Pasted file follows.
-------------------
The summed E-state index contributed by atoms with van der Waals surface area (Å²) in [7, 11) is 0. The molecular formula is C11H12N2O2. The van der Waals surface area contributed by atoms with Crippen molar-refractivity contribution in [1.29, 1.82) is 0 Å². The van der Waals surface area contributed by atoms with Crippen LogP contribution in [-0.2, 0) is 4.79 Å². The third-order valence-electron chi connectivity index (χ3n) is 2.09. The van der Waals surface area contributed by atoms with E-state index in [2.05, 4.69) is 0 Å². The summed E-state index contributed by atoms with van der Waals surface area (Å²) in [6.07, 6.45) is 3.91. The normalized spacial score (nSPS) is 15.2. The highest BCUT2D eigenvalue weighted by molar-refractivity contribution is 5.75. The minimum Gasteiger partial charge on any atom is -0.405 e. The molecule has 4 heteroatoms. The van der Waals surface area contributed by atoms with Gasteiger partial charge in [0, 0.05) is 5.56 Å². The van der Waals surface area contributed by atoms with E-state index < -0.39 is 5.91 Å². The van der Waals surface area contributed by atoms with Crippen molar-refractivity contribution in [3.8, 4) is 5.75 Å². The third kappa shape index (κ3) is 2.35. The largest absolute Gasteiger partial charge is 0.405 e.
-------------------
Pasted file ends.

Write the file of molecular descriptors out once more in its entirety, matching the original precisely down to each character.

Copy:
The summed E-state index contributed by atoms with van der Waals surface area (Å²) in [7, 11) is 0. The molecular formula is C11H12N2O2. The van der Waals surface area contributed by atoms with Crippen molar-refractivity contribution in [1.29, 1.82) is 0 Å². The van der Waals surface area contributed by atoms with Crippen LogP contribution in [-0.2, 0) is 4.79 Å². The third-order valence-electron chi connectivity index (χ3n) is 2.09. The van der Waals surface area contributed by atoms with E-state index in [2.05, 4.69) is 0 Å². The summed E-state index contributed by atoms with van der Waals surface area (Å²) in [6.07, 6.45) is 3.91. The normalized spacial score (nSPS) is 15.2. The highest BCUT2D eigenvalue weighted by molar-refractivity contribution is 5.75. The minimum Gasteiger partial charge on any atom is -0.405 e. The molecule has 4 heteroatoms. The van der Waals surface area contributed by atoms with Gasteiger partial charge in [0, 0.05) is 5.56 Å². The van der Waals surface area contributed by atoms with E-state index < -0.39 is 5.91 Å². The van der Waals surface area contributed by atoms with Crippen molar-refractivity contribution in [3.8, 4) is 5.75 Å². The third kappa shape index (κ3) is 2.35. The largest absolute Gasteiger partial charge is 0.405 e.